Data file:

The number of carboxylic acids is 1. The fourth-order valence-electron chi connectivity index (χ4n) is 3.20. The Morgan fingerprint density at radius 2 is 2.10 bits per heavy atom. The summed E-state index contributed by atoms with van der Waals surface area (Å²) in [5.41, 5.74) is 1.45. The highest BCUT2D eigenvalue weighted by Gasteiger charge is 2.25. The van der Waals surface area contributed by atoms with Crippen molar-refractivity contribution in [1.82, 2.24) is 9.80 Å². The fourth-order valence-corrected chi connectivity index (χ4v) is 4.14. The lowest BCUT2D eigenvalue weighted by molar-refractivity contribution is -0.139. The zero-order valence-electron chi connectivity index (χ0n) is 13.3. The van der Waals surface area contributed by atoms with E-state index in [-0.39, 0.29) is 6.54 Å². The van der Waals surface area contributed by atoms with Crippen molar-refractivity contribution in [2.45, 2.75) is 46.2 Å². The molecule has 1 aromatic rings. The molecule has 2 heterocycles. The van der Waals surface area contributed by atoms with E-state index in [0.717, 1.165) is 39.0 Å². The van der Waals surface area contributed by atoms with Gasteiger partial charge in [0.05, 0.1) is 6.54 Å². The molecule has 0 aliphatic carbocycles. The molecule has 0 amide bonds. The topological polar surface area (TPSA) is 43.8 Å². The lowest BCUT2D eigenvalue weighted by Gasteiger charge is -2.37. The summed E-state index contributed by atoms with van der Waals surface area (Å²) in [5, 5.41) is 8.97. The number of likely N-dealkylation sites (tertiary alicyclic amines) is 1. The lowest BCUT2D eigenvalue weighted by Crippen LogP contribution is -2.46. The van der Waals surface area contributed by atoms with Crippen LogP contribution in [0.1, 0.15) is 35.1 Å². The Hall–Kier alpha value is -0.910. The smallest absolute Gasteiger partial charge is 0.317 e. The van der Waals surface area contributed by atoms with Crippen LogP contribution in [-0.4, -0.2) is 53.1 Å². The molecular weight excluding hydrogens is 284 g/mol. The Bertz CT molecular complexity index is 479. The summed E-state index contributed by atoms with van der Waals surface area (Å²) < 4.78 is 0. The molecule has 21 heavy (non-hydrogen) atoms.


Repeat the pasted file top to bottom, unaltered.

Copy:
The number of carboxylic acids is 1. The fourth-order valence-electron chi connectivity index (χ4n) is 3.20. The Morgan fingerprint density at radius 2 is 2.10 bits per heavy atom. The summed E-state index contributed by atoms with van der Waals surface area (Å²) in [5.41, 5.74) is 1.45. The highest BCUT2D eigenvalue weighted by Gasteiger charge is 2.25. The van der Waals surface area contributed by atoms with Crippen molar-refractivity contribution in [1.82, 2.24) is 9.80 Å². The fourth-order valence-corrected chi connectivity index (χ4v) is 4.14. The lowest BCUT2D eigenvalue weighted by molar-refractivity contribution is -0.139. The zero-order valence-electron chi connectivity index (χ0n) is 13.3. The van der Waals surface area contributed by atoms with E-state index in [-0.39, 0.29) is 6.54 Å². The van der Waals surface area contributed by atoms with Crippen molar-refractivity contribution in [2.45, 2.75) is 46.2 Å². The molecule has 1 aromatic rings. The molecule has 2 heterocycles. The van der Waals surface area contributed by atoms with E-state index in [0.717, 1.165) is 39.0 Å². The van der Waals surface area contributed by atoms with Gasteiger partial charge in [0.05, 0.1) is 6.54 Å². The molecule has 0 aliphatic carbocycles. The molecule has 0 amide bonds. The topological polar surface area (TPSA) is 43.8 Å². The lowest BCUT2D eigenvalue weighted by Gasteiger charge is -2.37. The summed E-state index contributed by atoms with van der Waals surface area (Å²) in [5, 5.41) is 8.97. The number of likely N-dealkylation sites (tertiary alicyclic amines) is 1. The lowest BCUT2D eigenvalue weighted by Crippen LogP contribution is -2.46. The van der Waals surface area contributed by atoms with Crippen LogP contribution in [0.1, 0.15) is 35.1 Å². The Hall–Kier alpha value is -0.910. The smallest absolute Gasteiger partial charge is 0.317 e. The van der Waals surface area contributed by atoms with Crippen LogP contribution in [-0.4, -0.2) is 53.1 Å². The molecular weight excluding hydrogens is 284 g/mol. The Bertz CT molecular complexity index is 479. The summed E-state index contributed by atoms with van der Waals surface area (Å²) < 4.78 is 0. The molecule has 21 heavy (non-hydrogen) atoms.